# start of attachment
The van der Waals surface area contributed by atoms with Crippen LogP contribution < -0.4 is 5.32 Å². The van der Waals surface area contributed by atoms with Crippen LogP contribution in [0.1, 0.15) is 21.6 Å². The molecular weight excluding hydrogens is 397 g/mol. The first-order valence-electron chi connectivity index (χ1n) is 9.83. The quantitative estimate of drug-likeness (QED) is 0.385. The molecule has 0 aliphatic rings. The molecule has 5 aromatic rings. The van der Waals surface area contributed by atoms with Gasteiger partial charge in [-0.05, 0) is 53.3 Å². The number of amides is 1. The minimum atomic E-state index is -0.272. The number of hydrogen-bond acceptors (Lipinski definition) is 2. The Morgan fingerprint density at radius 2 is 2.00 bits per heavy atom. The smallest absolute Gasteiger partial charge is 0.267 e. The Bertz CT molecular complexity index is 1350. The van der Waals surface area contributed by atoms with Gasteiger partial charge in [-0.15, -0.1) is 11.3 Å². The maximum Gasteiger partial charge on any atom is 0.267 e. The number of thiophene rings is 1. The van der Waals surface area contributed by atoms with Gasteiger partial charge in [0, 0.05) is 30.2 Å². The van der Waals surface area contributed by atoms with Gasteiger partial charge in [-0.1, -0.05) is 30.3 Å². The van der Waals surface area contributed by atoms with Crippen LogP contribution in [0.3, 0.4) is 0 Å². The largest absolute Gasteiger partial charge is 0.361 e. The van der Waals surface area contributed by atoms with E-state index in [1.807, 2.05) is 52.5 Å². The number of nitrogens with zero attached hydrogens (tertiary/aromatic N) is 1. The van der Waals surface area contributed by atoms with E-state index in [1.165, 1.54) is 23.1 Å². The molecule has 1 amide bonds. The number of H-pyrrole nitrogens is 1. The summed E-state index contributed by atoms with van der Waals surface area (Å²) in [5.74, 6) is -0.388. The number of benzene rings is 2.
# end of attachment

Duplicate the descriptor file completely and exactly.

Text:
The van der Waals surface area contributed by atoms with Crippen LogP contribution < -0.4 is 5.32 Å². The van der Waals surface area contributed by atoms with Crippen LogP contribution in [0.1, 0.15) is 21.6 Å². The molecular weight excluding hydrogens is 397 g/mol. The first-order valence-electron chi connectivity index (χ1n) is 9.83. The quantitative estimate of drug-likeness (QED) is 0.385. The molecule has 0 aliphatic rings. The molecule has 5 aromatic rings. The van der Waals surface area contributed by atoms with Gasteiger partial charge in [-0.05, 0) is 53.3 Å². The number of amides is 1. The minimum atomic E-state index is -0.272. The number of hydrogen-bond acceptors (Lipinski definition) is 2. The Morgan fingerprint density at radius 2 is 2.00 bits per heavy atom. The smallest absolute Gasteiger partial charge is 0.267 e. The Bertz CT molecular complexity index is 1350. The van der Waals surface area contributed by atoms with Gasteiger partial charge in [-0.15, -0.1) is 11.3 Å². The maximum Gasteiger partial charge on any atom is 0.267 e. The number of thiophene rings is 1. The van der Waals surface area contributed by atoms with Gasteiger partial charge in [0, 0.05) is 30.2 Å². The van der Waals surface area contributed by atoms with Gasteiger partial charge in [-0.1, -0.05) is 30.3 Å². The van der Waals surface area contributed by atoms with Crippen LogP contribution in [0.3, 0.4) is 0 Å². The largest absolute Gasteiger partial charge is 0.361 e. The van der Waals surface area contributed by atoms with E-state index in [1.807, 2.05) is 52.5 Å². The number of nitrogens with zero attached hydrogens (tertiary/aromatic N) is 1. The van der Waals surface area contributed by atoms with E-state index in [1.165, 1.54) is 23.1 Å². The molecule has 1 amide bonds. The number of H-pyrrole nitrogens is 1. The summed E-state index contributed by atoms with van der Waals surface area (Å²) in [5.74, 6) is -0.388. The number of benzene rings is 2.